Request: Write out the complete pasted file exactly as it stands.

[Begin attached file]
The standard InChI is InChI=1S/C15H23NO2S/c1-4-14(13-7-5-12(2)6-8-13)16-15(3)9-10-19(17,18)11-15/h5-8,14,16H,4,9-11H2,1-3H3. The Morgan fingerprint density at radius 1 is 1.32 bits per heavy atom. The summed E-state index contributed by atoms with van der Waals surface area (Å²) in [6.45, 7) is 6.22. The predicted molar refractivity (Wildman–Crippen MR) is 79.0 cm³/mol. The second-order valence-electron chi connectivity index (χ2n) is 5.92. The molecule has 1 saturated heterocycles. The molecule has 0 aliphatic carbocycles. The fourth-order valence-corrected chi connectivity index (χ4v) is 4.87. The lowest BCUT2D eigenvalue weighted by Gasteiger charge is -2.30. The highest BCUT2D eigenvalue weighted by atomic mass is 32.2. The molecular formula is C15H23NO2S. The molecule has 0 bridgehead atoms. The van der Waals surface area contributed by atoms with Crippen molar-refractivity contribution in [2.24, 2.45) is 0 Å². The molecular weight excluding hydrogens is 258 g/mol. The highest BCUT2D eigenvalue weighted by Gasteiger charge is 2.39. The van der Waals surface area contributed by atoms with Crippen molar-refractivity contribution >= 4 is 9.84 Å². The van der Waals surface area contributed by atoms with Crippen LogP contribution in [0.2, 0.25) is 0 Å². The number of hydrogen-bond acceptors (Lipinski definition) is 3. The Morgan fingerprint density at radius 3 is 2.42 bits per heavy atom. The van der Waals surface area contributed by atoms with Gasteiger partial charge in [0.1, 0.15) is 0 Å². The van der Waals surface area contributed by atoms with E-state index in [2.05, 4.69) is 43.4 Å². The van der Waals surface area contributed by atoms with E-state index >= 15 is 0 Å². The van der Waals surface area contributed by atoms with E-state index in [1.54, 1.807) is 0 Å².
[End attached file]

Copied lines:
The standard InChI is InChI=1S/C15H23NO2S/c1-4-14(13-7-5-12(2)6-8-13)16-15(3)9-10-19(17,18)11-15/h5-8,14,16H,4,9-11H2,1-3H3. The Morgan fingerprint density at radius 1 is 1.32 bits per heavy atom. The summed E-state index contributed by atoms with van der Waals surface area (Å²) in [6.45, 7) is 6.22. The predicted molar refractivity (Wildman–Crippen MR) is 79.0 cm³/mol. The second-order valence-electron chi connectivity index (χ2n) is 5.92. The molecule has 1 saturated heterocycles. The molecule has 0 aliphatic carbocycles. The fourth-order valence-corrected chi connectivity index (χ4v) is 4.87. The lowest BCUT2D eigenvalue weighted by Gasteiger charge is -2.30. The highest BCUT2D eigenvalue weighted by atomic mass is 32.2. The molecular formula is C15H23NO2S. The molecule has 0 bridgehead atoms. The van der Waals surface area contributed by atoms with Crippen molar-refractivity contribution in [2.24, 2.45) is 0 Å². The molecular weight excluding hydrogens is 258 g/mol. The highest BCUT2D eigenvalue weighted by Gasteiger charge is 2.39. The van der Waals surface area contributed by atoms with Crippen molar-refractivity contribution >= 4 is 9.84 Å². The van der Waals surface area contributed by atoms with Crippen LogP contribution in [0.2, 0.25) is 0 Å². The number of hydrogen-bond acceptors (Lipinski definition) is 3. The Morgan fingerprint density at radius 3 is 2.42 bits per heavy atom. The van der Waals surface area contributed by atoms with Gasteiger partial charge in [0.1, 0.15) is 0 Å². The van der Waals surface area contributed by atoms with E-state index in [2.05, 4.69) is 43.4 Å². The van der Waals surface area contributed by atoms with E-state index >= 15 is 0 Å². The van der Waals surface area contributed by atoms with E-state index in [1.54, 1.807) is 0 Å².